Noah Emile Evra-Houdin
Member from 1844 to 1872
Noah Emile Evra-Houdin, born on 7th December 1805 in Blois, France, was a renowned magician and automaton maker who became a member of the Adventure Club of Europe in 1844. After his shocking disappearance in 1871 he was officially declared dead on 3 February 1872. The day he was last seen was noted as the date of his death: 13th June 1871.
Thanks to the fine craftsmanship Evra-Houdin had learned from his father, a watchmaker, he was able to produce extraordinary mechanical and electrical appliances. He used these mainly in magic shows and presented them to the public in open exhibitions. In 1844, for instance, he debuted his automatic writing machine in Paris, astonishing an audience who had never seen anything like it. Eduard Ballhauser, then President of ACE, was present that very evening. With enthusiasm he arranged a meeting with the magician and asked Evra-Houdin to become a member of the Adventure Club of Europe.
In the years following, Evra-Houdin became an extremely valued member of the club with his inventions. His inventions served not only as a huge source of entertainment, but also as key tools on large expeditions carried out by ACE members. Among these were a mechanical navigation system that was able to follow a ready-made route in real time, and a mechanical climbing aid that was strapped to the leg and the torso and helped mountaineers to move with greater stability in adverse conditions.
15th November 1869 would prove to be a day when Evra-Houdin’s life would change forever. After a period of three months in which he had not been seen, he showed up visibly upset at the clubhouse of the Adventure Club of Europe.
“I have done it,” he shouted angrily, according to eyewitnesses.
“I have invented a time machine. And it works!”
Eduard Ballhauser probed him and, highly confused by his ranting and raving, decided he would not make any statement about the authenticity of Evra-Houdin’s claims.
It was then that Evra-Houdin himself approached the press. He claimed to have invented a time machine he called the Mystorial. The name derived from the fact that its functionality was a mystery and it jumped uncontrolled through time. He claimed that he had travelled through the ages with his two sons. He had seen feathered dinosaurs, visited King Louis XIV in Versailles, and witnessed a terrible war in the future in which he and his sons had almost lost their lives.
The once esteemed magician experienced a life of ridicule after he made these claims. He had become mad, former admirers and colleagues would agree.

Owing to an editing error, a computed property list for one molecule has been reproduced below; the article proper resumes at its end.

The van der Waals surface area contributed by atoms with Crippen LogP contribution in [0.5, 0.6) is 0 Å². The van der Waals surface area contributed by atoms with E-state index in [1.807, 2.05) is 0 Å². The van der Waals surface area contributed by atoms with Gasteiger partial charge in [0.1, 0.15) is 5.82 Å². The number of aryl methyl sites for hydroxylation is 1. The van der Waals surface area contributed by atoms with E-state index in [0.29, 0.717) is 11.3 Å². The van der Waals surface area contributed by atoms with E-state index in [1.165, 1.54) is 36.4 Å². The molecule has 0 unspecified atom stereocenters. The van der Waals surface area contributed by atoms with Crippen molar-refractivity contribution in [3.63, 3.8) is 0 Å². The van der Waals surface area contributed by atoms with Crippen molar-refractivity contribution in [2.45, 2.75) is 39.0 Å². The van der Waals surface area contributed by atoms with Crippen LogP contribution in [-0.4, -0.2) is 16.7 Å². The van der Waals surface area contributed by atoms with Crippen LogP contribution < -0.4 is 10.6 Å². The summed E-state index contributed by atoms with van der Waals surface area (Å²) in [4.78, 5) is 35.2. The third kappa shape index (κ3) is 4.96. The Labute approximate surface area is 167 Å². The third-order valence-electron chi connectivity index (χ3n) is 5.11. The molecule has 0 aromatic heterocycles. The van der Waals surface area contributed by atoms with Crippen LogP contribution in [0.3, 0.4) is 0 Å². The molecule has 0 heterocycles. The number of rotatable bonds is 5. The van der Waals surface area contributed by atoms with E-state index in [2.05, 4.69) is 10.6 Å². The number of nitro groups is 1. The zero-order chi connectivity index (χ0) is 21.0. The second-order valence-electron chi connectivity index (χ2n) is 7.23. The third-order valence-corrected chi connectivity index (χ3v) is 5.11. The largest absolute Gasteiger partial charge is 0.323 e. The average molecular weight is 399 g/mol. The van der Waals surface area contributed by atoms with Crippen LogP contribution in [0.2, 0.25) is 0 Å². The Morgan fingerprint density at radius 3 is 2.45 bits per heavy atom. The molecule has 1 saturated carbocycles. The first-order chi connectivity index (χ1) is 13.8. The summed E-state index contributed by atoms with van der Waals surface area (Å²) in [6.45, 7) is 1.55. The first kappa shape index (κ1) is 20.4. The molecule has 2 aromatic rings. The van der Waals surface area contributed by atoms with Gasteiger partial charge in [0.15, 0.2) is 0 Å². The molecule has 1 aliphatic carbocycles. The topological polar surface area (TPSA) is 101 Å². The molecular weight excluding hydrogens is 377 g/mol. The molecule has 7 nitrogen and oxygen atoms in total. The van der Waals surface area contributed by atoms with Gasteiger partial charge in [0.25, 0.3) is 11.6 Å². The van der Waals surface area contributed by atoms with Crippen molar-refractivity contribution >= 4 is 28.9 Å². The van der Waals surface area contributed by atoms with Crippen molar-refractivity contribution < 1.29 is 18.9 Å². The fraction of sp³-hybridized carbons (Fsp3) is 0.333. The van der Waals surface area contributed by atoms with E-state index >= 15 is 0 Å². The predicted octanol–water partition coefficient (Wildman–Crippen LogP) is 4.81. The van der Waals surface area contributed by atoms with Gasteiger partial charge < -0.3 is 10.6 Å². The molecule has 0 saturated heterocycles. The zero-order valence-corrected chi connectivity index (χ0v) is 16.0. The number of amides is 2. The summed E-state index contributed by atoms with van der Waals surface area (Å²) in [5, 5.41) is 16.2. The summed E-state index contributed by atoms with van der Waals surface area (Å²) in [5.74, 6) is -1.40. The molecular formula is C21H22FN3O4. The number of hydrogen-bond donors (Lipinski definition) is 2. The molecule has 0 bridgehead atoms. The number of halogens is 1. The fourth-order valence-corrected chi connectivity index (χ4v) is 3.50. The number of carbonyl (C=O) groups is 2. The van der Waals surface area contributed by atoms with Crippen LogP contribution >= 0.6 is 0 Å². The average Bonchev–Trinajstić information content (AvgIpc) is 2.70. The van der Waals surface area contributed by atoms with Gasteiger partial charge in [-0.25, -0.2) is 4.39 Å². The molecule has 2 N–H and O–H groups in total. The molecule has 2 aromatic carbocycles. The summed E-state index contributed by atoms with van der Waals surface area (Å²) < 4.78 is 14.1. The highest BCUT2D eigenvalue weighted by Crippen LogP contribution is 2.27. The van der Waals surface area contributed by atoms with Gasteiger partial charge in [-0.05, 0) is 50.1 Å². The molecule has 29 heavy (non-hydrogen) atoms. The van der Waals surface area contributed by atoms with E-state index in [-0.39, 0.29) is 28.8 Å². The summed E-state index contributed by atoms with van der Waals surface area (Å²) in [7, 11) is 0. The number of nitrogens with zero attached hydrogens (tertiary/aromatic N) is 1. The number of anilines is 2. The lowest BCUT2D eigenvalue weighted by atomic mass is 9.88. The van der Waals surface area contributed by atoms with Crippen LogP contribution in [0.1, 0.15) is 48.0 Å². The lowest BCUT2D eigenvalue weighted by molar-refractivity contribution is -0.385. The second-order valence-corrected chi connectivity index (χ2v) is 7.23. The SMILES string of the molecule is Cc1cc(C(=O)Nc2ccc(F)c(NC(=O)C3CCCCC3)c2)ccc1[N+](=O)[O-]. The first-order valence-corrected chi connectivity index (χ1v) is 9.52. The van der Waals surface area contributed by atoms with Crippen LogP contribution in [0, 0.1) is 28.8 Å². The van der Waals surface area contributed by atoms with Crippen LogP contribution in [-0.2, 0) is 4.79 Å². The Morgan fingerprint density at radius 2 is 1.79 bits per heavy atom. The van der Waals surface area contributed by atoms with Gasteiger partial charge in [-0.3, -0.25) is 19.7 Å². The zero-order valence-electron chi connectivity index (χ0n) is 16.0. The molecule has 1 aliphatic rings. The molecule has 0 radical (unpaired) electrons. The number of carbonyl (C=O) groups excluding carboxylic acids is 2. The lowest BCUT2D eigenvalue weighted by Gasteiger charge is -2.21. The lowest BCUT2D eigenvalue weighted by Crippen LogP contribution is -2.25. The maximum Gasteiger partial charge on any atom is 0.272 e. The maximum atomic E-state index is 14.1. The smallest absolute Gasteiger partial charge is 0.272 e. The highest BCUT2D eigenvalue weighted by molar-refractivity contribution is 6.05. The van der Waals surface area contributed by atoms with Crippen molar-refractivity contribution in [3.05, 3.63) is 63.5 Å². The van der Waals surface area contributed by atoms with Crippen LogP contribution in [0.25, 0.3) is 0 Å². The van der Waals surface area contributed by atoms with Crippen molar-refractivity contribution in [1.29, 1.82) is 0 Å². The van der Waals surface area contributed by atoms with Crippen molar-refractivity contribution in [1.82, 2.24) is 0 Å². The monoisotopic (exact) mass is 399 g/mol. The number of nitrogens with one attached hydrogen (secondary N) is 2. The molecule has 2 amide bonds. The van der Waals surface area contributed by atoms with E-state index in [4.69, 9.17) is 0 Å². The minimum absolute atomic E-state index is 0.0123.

The Adventure Club of Europe, too, refrained from commenting on the truth of Evra-Houdin’s reports, stressing only that it was fully behind its valued member.
Mathematicians intervening in the discussion considered it highly unlikely that he would be able to return to the time of the origin of the universe, unless the machine actually jumped completely arbitrarily through time and space. They initially provided counter-evidence to Evra-Houdin’s claims which would provide some fuel for the reasoning of his final disappearance only two years later.
When Evra-Houdins had disappeared for six months in 1871, supporters of his time travel claims agreed that he was lost forever in time. Critics, on the other hand, attributed alleged gaming debts to Evra-Houdin’s motivation to disappear, while others considered his disappearance with the supposed time machine to be his greatest trick.
Many years later his time machine, Mystorial, was discovered in an ancient cave near Evra-Houdin’s birthplace. His sons, who kept their father’s time travel stories quiet until the time of their own deaths, donated the machine to the Adventure Club of Europe in 1890. It looked visibly worn out and it seemed as if a central piece of the machine’s workings had been damaged.
To this day, admirers of the beloved magician still hotly debate the truth in his stories. Two astounding discoveries were made between the 1940s and 1960s. On the one hand, a portrait of King Louis XIV was found in the background of which a machine, strikingly similar to the Mystorial, can be seen. On the other hand, another photograph was found that was taken in France during the Second World War. Evra-Houdin and his sons can be seen in the background in a large crowd.
Evra-Houdin’s statement on feathered dinosaurs also garnered fresh attention at the end of the 20th century when researchers increasingly agreed that most dinosaurs were probably feathered – a fact that was completely unknown in the mid-nineteenth century.
In the possession of the Adventure Club of Europe:
- The Mystorial time machine
- Portrait of King Louis XIV with Mystorial in the background
- Photo of Evra-Houdin with his two sons during World War II